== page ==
SOME areas of law allow the lawyer in question to deal with something nice. For example setting up a new business, buying a house, or receiving an inheritance from an unknown relative who left a handsome sum to a client.
That last example would fall under probate law. Lots of probate however is less pleasant. Families torn apart fighting over who gets what from a deceased mother. Children taking one another to court over specific items of furniture.
If you are reading this as a lawyer, you already know whether you need a solicitor, barrister, or both. Or neither.
If you are not a lawyer however, and you find yourself in the murky waters of contested probate law, things can get very complicated, very quickly. It is an obvious, but important point, that a dead person cannot deal with his or her own affairs. So, someone needs to step into the deceased’s shoes. That person is the representative of the deceased.
A person may die with a Will, or may die intestate (i.e. without a Will). With a Will means you start from whatever is in the Will. No Will? Intestacy rules apply.
For many, this is the stage at which a decision is made to seek out a probate solicitor. There are some truly excellent probate solicitors, and I have had the pleasure of working with many of them in Kent, London, and beyond. Knowledgeable, considerate, and very hard working, these lawyers really do lighten the load for personal representatives.
Probate law is divided into two types of work: contentious (where people are, or soon will be fighting about who gets what either under the contents of, or in the absence of a Will) and non-contentious (where there is no dispute as to who gets what, but there is still a minefield of procedure to get through).
It is always a good idea to seek legal advice when it comes to probate. I repeat myself but I do it deliberately – there is a minefield of procedure to get through. To the unsuspecting personal representative, things can go very wrong very quickly.
Often, a good solicitor will be ample assistance. Contested probate however can become a little more tricky. If a matter looks like it might go to court, there are a number of questions to consider. Will the fees of the contesting parties come out of the estate? If this goes to court, who is likely to win? What will the costs be? Etc. etc.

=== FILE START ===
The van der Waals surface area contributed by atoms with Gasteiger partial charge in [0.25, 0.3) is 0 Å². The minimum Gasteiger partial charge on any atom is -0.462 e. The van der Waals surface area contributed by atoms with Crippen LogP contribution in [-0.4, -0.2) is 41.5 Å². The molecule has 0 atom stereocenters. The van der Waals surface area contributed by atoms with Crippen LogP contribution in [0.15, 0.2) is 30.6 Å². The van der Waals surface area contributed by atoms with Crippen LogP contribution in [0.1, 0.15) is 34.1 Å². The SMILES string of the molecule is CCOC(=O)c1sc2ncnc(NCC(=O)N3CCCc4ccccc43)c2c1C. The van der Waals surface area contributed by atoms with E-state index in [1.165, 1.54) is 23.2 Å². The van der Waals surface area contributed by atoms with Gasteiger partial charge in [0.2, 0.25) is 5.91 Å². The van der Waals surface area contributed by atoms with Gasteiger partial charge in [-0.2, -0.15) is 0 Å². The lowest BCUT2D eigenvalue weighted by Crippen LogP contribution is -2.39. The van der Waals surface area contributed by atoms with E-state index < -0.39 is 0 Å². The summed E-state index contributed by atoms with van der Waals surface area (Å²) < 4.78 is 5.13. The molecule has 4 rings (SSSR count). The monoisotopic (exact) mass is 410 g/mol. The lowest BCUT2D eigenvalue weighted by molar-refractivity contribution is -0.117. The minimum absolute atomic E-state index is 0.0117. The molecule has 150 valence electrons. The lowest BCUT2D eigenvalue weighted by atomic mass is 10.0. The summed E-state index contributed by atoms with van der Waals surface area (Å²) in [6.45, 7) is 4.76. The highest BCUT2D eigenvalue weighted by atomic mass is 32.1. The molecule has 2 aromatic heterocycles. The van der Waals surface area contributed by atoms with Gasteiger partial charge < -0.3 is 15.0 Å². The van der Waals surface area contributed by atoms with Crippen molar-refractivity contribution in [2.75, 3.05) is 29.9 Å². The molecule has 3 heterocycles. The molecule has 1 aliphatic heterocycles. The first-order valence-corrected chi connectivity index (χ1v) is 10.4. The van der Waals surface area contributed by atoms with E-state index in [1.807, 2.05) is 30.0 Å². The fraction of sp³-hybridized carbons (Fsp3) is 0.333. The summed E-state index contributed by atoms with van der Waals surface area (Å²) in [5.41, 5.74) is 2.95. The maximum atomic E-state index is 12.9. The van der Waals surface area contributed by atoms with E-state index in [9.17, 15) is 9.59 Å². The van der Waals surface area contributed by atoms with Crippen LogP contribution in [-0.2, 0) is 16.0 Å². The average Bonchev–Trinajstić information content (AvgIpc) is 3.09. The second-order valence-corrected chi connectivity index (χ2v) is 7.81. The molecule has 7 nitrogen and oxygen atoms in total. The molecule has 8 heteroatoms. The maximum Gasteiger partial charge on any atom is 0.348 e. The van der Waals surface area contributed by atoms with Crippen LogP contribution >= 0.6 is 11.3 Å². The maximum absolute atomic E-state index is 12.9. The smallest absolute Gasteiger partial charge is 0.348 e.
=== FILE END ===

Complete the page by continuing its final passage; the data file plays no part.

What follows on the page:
Court is (usually) the domain of the barrister. I, for example, spend a large part of my waking life in and around court buildings, arguing cases. There is however another aspect to my probate work, which is becoming more and more popular- the probate conference.
A conference is just lawyer-speak for a meeting. The idea is that the solicitor, barrister, and client get together, perhaps at Becket Chambers in Canterbury, Dartford, Eastbourne, Maidstone, or Tunbridge Wells, to discuss the case, or potential case. At this meeting, we can cover the likelihood of having the estate pay the costs, and who is likely to win at court.
Chances are that the excellent probate solicitor being used knows the procedure and law in detail. But I, as a barrister, am the one in court. I am the one researching, and making use of, the cases that have gone before. Add me, or any probate barrister to the mix, and advice can be given on all the matters discussed above, as well as tactics including what not to do.
Sometimes, a barrister can be utilised through the Direct Public Access Scheme (contact my clerks at email@example.com for information) to give advice on prospects of success, or how to go about starting a probate claim. Generally speaking though, probate is, in my opinion, one of those areas where a client is best served by a solicitor and (if needed) a barrister.
For those of us who do not relish the idea of an afternoon in a stuffy barrister’s chambers (although please note Becket Chambers often receives compliments on the modern, 21st Century approach we take), barristers can advise in writing. This is called an “opinion” or “advice”.
One area of law making a lot of headlines at the moment is inheritance law, or “Inheritance Act Claims”. Depending on who you speak to, some will say this is an area of family finance law, and some will declare it to be probate. As it happens I, and a number of my colleagues cover both areas of law, and would be happy to help if required.
Please contact the clerks for more information, and ask for the probate (or family finance!) team.